Dodds: Parades Commission ‘should resign’ over ruling

Posted By: June 13, 2015

Claire Simpson. Irish News ( Belfast). June 12, 2015

DUP MP Nigel Dodds has called on the Parades Commission to resign after it considered banning music from outside a north Belfast Orange hall during next Friday’s Tour of the North parade.

Restrictions have again been placed on the controversial parade, which passes St Patrick’s Catholic Church on Donegall Street in Belfast – the scene of previous disorder.

Thousands of Orangemen and supporters take part in the annual parade, which is often seen a precursor to the July 12 marches.

The route of the parade alternates every other year. On odd date years, including this year, the route is viewed as less contentious and does not pass the Duncairn Gardens interface.

The commission determined that marchers should only play a single drumbeat between the junction of the Westlink and Clifton Street, and the junction of Union Street and Donegall Street.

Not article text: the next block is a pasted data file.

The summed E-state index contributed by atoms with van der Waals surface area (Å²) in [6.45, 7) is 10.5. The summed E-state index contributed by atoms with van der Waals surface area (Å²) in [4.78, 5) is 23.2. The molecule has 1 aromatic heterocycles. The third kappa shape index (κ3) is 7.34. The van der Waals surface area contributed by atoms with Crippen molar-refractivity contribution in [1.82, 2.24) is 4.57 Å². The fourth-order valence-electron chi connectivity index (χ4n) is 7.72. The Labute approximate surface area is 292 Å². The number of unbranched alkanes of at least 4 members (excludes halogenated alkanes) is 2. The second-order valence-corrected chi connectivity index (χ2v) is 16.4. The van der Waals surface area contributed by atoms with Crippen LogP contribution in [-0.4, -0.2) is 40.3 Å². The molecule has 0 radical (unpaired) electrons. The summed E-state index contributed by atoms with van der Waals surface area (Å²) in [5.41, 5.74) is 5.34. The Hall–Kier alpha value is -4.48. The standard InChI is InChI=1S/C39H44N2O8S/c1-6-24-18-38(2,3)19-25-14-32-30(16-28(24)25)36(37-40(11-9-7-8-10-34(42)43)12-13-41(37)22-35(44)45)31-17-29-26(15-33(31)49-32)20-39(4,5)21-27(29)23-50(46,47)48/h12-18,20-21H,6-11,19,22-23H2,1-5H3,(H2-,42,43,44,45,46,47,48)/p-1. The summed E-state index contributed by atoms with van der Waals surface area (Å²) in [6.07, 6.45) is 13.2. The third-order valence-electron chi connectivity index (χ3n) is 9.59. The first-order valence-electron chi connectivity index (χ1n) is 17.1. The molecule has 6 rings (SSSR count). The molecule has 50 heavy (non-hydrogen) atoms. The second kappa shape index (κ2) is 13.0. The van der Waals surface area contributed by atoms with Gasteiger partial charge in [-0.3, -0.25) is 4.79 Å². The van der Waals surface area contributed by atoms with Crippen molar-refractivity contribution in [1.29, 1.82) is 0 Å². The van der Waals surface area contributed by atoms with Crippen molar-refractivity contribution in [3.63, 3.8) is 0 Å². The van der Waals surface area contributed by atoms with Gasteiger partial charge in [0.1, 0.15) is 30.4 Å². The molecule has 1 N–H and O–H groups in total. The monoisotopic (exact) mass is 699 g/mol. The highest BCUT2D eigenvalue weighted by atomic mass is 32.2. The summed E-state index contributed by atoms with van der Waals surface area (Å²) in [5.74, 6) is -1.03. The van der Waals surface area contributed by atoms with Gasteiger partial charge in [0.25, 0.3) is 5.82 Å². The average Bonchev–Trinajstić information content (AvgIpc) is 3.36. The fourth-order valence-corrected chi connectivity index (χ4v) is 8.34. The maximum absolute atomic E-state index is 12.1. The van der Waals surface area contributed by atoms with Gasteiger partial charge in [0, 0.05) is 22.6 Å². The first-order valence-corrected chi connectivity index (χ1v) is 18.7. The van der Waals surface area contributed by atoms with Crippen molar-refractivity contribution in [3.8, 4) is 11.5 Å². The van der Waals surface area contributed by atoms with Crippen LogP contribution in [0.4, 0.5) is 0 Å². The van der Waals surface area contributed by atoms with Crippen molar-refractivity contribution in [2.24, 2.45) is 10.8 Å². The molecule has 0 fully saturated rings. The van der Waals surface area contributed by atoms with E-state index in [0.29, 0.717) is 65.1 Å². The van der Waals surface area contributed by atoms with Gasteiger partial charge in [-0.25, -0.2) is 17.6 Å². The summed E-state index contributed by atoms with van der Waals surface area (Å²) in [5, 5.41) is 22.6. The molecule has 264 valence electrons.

The commission said the distance over which bands can only play a single drumbeat is 43 metres longer than last year and “reflects earshot range from St Patrick’s Church”.

It considered banning all music between the whole length of Clifton Street to Royal Avenue, but decided against what would have been a stricter ruling.

Mr Dodds said it was “clear from the document that the Parades Commission gave serious consideration to banning music being played outside Clifton Street Orange Hall”.

He claimed the commission had “recently invented” the “test of earshot” and accused the body of setting the loyal orders and bandsmen “up for a fall”.

He also criticised the commission’s veiled reference to British royal Prince Charles’s visit to St Patrick’s last month.

In the determination, the commission said it considered “the increased fostering of respect for the Church building upon recent high profile events there”.

Mr Dodds said the reference was “an utter disgrace”.

“The Royal Family should not have been brought into this issue at all,” he said.

He said the commission expected unionist representatives to manage increasingly “difficult situations”.

“This pattern of behaviour means they should be gone. They do not have the honour to do the decent thing themselves so the Secretary of State, Theresa Villiers, should ask them all for their resignations,” he said.